Employees 
We had approximately 3,400 employees as of September 29, 2018, including approximately 1,250 employees located outside the U.S. 
Available Information 
The U.S. Securities and Exchange Commission (SEC) maintains a website that contains reports, proxy and information statements and other information regarding issuers, including us, that file electronically with the SEC. The public can obtain any documents that we file with the SEC at http://www.sec.gov. We file annual reports, quarterly reports, current reports, proxy statements and other documents with the SEC under the Securities Exchange Act of 1934, as amended (the Exchange Act).
We also make available free of charge on or through the "Investor Relations" pages of our corporate website (www.mts.com) our Annual Report on Form 10-K, Quarterly Reports on Form 10-Q, Current Reports on Form 8-K, and, if applicable, amendments to those reports filed or furnished pursuant to the Exchange Act as soon as reasonably practicable after we electronically file such material with, or furnish it to, the SEC. Our Code of Conduct (the Code); any waivers from or amendments to the Code; our Corporate Governance Guidelines, Articles of Incorporation and Bylaws; and the Charters for the Audit, Compensation and Leadership Development, and Governance and Nominating Committees of our Board of Directors are also available free of charge on the "Investor Relations" pages of our corporate website (www.mts.com). We are not including the information on our corporate website as a part of or incorporating it by reference into this Annual Report on Form 10-K.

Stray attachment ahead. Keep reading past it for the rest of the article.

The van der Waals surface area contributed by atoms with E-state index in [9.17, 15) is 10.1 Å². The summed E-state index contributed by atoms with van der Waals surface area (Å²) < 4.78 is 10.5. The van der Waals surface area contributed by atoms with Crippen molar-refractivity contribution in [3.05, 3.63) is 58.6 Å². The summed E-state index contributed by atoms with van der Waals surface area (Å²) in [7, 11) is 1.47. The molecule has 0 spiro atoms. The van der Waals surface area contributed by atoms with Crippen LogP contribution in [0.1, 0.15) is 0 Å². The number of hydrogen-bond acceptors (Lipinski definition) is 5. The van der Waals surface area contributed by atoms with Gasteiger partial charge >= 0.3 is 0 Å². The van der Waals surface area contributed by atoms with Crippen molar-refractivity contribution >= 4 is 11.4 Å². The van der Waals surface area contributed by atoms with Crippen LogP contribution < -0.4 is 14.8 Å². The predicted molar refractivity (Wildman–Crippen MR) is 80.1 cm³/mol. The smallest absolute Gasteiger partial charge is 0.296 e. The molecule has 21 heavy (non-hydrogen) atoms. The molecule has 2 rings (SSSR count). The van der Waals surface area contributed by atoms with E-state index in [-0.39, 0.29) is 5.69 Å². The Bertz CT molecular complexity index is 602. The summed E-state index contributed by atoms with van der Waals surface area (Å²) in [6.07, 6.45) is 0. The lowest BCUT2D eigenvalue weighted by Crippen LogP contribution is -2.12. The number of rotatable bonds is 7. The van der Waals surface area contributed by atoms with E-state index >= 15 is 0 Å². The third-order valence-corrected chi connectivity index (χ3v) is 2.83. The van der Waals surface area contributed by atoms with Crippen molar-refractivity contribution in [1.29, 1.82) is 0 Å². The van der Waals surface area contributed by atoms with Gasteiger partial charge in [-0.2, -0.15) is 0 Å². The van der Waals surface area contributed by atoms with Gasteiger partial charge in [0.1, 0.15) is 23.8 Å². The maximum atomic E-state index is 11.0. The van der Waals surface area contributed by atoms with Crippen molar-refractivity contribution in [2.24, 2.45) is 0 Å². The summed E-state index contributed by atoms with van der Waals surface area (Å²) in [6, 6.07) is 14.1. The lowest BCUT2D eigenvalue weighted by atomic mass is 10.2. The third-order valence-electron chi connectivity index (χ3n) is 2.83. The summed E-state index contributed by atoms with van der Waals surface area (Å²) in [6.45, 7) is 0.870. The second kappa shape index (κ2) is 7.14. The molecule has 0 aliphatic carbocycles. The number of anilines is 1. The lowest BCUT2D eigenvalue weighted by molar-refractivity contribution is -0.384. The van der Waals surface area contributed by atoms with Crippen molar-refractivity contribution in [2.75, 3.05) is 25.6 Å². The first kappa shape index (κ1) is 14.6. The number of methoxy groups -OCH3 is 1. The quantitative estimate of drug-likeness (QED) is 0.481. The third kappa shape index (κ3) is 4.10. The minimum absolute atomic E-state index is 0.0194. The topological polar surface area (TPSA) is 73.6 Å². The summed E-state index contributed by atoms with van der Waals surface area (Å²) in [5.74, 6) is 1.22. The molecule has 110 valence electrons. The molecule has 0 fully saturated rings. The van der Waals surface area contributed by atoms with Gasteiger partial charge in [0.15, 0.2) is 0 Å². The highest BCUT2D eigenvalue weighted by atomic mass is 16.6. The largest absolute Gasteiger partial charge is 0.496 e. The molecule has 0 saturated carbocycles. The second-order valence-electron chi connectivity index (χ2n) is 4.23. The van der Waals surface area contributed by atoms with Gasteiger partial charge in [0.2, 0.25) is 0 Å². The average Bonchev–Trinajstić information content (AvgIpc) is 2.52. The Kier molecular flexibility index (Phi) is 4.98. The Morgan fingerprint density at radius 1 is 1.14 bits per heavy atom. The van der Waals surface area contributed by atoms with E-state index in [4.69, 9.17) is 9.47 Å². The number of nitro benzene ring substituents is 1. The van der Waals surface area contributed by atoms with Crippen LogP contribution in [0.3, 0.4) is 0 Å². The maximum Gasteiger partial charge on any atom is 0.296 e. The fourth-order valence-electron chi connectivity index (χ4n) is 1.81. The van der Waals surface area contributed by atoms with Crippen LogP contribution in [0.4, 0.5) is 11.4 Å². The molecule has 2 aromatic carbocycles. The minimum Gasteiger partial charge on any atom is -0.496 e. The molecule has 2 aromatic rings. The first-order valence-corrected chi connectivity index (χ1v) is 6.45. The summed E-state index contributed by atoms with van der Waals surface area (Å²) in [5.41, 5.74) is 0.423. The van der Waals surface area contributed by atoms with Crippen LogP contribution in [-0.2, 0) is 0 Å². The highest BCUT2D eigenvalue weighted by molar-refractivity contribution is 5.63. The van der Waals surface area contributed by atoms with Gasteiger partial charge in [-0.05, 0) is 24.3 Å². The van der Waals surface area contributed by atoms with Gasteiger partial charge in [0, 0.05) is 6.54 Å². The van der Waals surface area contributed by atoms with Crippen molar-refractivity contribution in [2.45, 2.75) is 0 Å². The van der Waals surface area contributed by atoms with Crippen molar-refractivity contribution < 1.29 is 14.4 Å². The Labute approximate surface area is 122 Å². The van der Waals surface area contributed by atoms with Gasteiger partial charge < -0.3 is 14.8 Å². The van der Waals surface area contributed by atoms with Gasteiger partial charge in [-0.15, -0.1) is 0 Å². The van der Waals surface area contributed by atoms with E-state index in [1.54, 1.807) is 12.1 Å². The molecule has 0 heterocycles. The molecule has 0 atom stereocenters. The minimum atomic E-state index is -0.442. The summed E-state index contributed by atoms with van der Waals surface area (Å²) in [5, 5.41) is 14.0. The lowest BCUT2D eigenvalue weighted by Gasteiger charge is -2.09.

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ITEM 1A. RISK FACTORS 
Our business involves risks. The following summarizes what we believe to be the most important risks facing us that could adversely impact our business, financial condition or operating results. The information about these risks should be considered carefully together with the other information contained in this Annual Report on Form 10-K. Additional risks not currently known to us or that we currently deem to be immaterial may also adversely affect our business, financial condition or results of operations in future periods.  
Market Risks 
Our business is significantly international in scope.
We have manufacturing facilities in North America, Europe and Asia. Approximately 70% of our revenue has historically been derived from customers outside of the U.S. Although our financial results are reported in U.S. dollars, a large portion of our sales and operating costs are realized in Euros, Chinese yuan, Japanese yen and other foreign currencies.
Accordingly, our business is subject to the political, economic and other risks that are inherent in operating in foreign countries. These risks include, but are not limited to:
exposure to the risk of currency value fluctuations, where payment for products is denominated in a currency other than U.S. dollars;
variability in the U.S. dollar value of foreign currency-denominated assets, earnings and cash flows;
difficulty enforcing agreements, including patent and trademarks, and collecting receivables through foreign legal systems;
trade protection measures and import or export licensing requirements;
tax rates in certain foreign countries that exceed those in the U.S., the imposition of withholding requirements on foreign earnings and restrictions on repatriation of foreign earnings;
higher danger of terrorist activity, war or civil unrest compared to domestic operations;
imposition of tariffs, exchange controls or other restrictions, including tariffs recently imposed by the U. S. and responsive tariffs imposed by China and the European Union;
difficulty in staffing and managing global operations;